Stuck in the middle of it all sounds great, but from the Indians point of view, there isn’t much great about it at all.
The Indians have an off day on the field, but it’s very likely General Manager Chris Antonetti, Assistant GM Mike Chernoff and manager Terry Francona could be meeting at Progressive Field to discuss the team’s strategy for this week as the trade deadline approaches. At 52-53 and losers of six of their last eight, the Cleveland Indians are certainly not playing their best baseball, yet they find themselves just three games out of the last Wild Card spot.
Cleveland is in baseball purgatory. The Indians are too good to give up on their season, but after 105 consistently inconsistent games, not good enough to be a playoff team. Deciding to make a move to strengthen the team, or trading a veteran and planning for next year with 57 games remaining is a tough decision for the Tribe’s brass.
As the Indians sit just three games out of the final Wild Card spot, they’re within reach of a second straight playoff spot for the first time since 1999, and haven’t had Justin Masterson at his best since Opening Day. The Indians ace entering the season has been pitching through a sore knee since his second start. He’s slated to come off the disabled list on Friday and resume his place in the rotation. Danny Salazar has rebounded from a poor first six weeks, minor league demotion and small injury to give the Indians two solid starts. Michael Bourn has been injured for most of the season and could return in the next 10 days and Carlos Santana has got red-hot in the last week. It could be so close to coming together. Last season a 10-game win streak helped take the Tribe to the playoffs, that streak could be right around the corner. A right-handed bat or a starting pitcher might be the final piece to help bring it all together.
On the flip side, the only thing the Indians have done consistently this season is play inconsistent baseball. Cleveland has $38 million in salary this season wrapped up in Bourn, Nick Swisher and Asdrubal Cabrera. Each have struggled and none have played up to their potential. The Indians have scored three runs or less in 46 of their 105 games. Defensively, by nearly any metric or measurement, the Indians are last in the American League. At this point, only Corey Kluber and Trevor Bauer can be trusted in the starting rotation and Cody Allen, Marc Rzepczynski, Bryan Shaw and Scott Atchison are the only ones that don’t create nerves when they warm in bullpen. The other half of the bullpen and rotation have been a revolving door for most of the season and it’s a good indication of why the Indians are the ninth best team in the American League.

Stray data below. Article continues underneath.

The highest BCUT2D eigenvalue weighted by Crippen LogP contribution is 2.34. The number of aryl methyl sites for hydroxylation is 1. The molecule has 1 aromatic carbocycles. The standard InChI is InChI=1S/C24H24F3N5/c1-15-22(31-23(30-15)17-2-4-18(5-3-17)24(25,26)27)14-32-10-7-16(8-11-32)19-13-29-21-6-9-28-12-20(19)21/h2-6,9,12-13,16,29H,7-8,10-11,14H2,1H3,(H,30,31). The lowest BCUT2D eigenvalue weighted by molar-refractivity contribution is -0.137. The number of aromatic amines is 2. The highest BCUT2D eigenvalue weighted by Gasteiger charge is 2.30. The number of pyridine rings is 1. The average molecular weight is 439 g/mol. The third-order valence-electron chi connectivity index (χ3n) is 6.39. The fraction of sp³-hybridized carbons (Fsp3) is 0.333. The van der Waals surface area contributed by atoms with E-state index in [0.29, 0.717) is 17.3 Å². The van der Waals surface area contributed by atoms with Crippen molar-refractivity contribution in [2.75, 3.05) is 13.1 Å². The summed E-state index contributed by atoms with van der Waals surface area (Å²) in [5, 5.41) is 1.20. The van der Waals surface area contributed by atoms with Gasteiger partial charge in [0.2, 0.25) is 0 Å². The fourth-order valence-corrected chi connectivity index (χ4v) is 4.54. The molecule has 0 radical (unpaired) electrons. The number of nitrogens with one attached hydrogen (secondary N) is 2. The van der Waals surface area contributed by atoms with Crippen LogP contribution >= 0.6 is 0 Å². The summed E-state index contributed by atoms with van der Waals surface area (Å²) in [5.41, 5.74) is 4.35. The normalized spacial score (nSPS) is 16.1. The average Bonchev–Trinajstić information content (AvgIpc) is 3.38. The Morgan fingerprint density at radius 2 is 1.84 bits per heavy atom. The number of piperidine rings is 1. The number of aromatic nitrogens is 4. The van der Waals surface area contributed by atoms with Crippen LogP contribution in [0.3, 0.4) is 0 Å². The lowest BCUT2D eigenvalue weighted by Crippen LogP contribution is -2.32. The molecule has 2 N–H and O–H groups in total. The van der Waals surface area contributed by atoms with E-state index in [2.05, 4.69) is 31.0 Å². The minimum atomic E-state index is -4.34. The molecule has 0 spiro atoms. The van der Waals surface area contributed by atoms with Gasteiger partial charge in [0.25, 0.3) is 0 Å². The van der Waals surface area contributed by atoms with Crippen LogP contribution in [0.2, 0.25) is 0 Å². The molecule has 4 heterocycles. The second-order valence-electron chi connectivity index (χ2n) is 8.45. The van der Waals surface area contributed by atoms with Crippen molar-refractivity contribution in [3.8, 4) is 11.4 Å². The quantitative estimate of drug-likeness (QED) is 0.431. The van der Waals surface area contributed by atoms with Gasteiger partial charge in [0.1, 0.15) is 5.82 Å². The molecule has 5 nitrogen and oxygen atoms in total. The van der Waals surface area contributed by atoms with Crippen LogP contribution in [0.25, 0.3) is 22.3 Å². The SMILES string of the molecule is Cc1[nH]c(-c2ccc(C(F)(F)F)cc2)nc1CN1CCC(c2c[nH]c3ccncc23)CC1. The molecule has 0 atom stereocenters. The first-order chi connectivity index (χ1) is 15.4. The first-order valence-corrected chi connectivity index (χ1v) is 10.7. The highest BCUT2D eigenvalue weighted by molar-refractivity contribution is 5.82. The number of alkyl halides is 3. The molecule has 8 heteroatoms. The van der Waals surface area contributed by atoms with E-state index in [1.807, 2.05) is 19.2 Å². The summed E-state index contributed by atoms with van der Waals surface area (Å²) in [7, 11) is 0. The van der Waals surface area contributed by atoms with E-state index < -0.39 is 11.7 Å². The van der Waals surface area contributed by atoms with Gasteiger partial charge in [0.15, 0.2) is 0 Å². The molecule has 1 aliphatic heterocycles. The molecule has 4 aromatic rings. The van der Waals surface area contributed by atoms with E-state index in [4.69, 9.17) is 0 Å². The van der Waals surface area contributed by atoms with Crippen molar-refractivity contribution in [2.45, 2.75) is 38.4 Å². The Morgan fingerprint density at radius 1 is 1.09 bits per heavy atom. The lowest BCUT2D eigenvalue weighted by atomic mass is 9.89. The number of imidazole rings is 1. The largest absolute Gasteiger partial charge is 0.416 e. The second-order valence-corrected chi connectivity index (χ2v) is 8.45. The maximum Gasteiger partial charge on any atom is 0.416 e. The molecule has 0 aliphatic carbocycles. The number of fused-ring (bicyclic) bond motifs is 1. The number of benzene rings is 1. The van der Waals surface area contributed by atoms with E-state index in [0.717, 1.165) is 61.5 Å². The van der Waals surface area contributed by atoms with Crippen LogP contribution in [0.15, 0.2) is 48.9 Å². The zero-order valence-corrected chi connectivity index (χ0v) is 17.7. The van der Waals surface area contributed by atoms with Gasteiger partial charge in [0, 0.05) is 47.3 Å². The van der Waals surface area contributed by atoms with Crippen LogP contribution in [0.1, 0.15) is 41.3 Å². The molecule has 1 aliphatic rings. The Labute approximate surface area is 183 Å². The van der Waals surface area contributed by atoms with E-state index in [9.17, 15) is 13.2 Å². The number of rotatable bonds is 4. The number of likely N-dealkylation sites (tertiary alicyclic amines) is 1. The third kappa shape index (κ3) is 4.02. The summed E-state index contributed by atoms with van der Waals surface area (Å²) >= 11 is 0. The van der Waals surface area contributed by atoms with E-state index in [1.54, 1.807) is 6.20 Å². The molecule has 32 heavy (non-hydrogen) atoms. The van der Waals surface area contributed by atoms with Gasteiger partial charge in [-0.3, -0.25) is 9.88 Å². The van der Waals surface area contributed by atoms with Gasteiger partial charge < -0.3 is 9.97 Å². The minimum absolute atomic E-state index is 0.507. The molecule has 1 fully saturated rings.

Worse yet, as the Tribe looks ahead to 2015, they have some financial problems in the forecast. Swisher and Bourn’s struggles will force the purse strings tight when it comes to making improvements to the roster through free agency this winter. Next season they will combine for $30 million of what will be a $80-85 million payroll. The team already has over $62 million committed to 2015 salaries and if you plan to retain Rzepczynski, Atchison, Shaw, Carlos Carrasco and Lonnie Chisenhall it will be through salary arbitration, adding to the total salary. Conservatively, the Tribe has $72 million in salary dedicated to this core next season, but glaring holes to fill. Does that mean the Indians should try to make a push in 2014 and go for it, or is it a sign that they should use the deadline to take a step back and begin to retool?
Finally, deciding to buy or sell could even be tough based upon what is in the Indians’ cupboard. If Cleveland wants to trade for a player to improve the club, they don’t have the assets necessary to acquire someone like David Price, Jon Lester or Cole Hamels. If Francisco Lindor is untouchable, the Indians next level of prospects won’t be enough to lure any of those players, not to mention Lester would be a two month rental and Hamels is still owed $94 million for the next four seasons after this year. The Indians don’t have the prospects or the money to shop from the top shelf. A short term, low-risk improvement probably doesn’t cure all the Indians’ ills. If the Indians decide to sell, they don’t have much contenders really want. It’s rumored Cabrera has some demand from teams, but he won’t bring help to the major league roster. Trading him is a subtle sell on the season. Cleveland could try to trade someone like David Murphy, but if a team would take his $6 million in salary for 2015, they wouldn’t give any kind of quality player back, too.
It’s likely the Indians will be among many rumors, but instead will not make a move. Giving up on their season is tough when it started with Unfinished Business t-shirts being printed and a fanbase that’s always reluctant to trust the front office and already looking toward Johnny Manziel and Lebron James this fall. Risking the future to make another Wild Card appearance and be a heavy underdog to the Oakland Athletics or Los Angeles Angels seems like an unwise gamble.
Stuck in the middle. After 105 games, it’s definitely no fun.
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